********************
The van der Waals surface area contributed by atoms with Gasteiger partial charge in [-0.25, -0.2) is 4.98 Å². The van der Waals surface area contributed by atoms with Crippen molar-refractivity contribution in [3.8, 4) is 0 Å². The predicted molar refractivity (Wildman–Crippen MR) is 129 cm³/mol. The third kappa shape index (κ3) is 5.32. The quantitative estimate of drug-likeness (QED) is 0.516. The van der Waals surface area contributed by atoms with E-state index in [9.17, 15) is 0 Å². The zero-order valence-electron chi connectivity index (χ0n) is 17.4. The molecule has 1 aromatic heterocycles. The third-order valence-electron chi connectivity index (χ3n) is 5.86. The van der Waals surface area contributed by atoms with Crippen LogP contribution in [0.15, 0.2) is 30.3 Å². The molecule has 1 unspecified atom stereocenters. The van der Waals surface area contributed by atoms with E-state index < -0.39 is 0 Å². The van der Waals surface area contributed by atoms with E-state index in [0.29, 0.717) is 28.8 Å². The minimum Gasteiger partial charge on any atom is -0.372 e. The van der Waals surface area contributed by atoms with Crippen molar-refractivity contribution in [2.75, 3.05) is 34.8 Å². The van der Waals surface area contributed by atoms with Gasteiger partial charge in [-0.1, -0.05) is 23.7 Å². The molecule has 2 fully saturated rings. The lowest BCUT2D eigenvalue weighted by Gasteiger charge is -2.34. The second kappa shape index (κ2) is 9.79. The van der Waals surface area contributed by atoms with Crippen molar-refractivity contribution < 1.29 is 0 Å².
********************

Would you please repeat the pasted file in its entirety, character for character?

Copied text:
The van der Waals surface area contributed by atoms with Gasteiger partial charge in [-0.25, -0.2) is 4.98 Å². The van der Waals surface area contributed by atoms with Crippen molar-refractivity contribution in [3.8, 4) is 0 Å². The predicted molar refractivity (Wildman–Crippen MR) is 129 cm³/mol. The third kappa shape index (κ3) is 5.32. The quantitative estimate of drug-likeness (QED) is 0.516. The van der Waals surface area contributed by atoms with E-state index in [9.17, 15) is 0 Å². The zero-order valence-electron chi connectivity index (χ0n) is 17.4. The molecule has 1 aromatic heterocycles. The third-order valence-electron chi connectivity index (χ3n) is 5.86. The van der Waals surface area contributed by atoms with Crippen LogP contribution in [0.15, 0.2) is 30.3 Å². The molecule has 1 unspecified atom stereocenters. The van der Waals surface area contributed by atoms with E-state index < -0.39 is 0 Å². The van der Waals surface area contributed by atoms with E-state index in [0.29, 0.717) is 28.8 Å². The minimum Gasteiger partial charge on any atom is -0.372 e. The van der Waals surface area contributed by atoms with Crippen molar-refractivity contribution in [2.75, 3.05) is 34.8 Å². The van der Waals surface area contributed by atoms with Gasteiger partial charge in [-0.1, -0.05) is 23.7 Å². The molecule has 2 fully saturated rings. The lowest BCUT2D eigenvalue weighted by Gasteiger charge is -2.34. The second kappa shape index (κ2) is 9.79. The van der Waals surface area contributed by atoms with Crippen molar-refractivity contribution < 1.29 is 0 Å².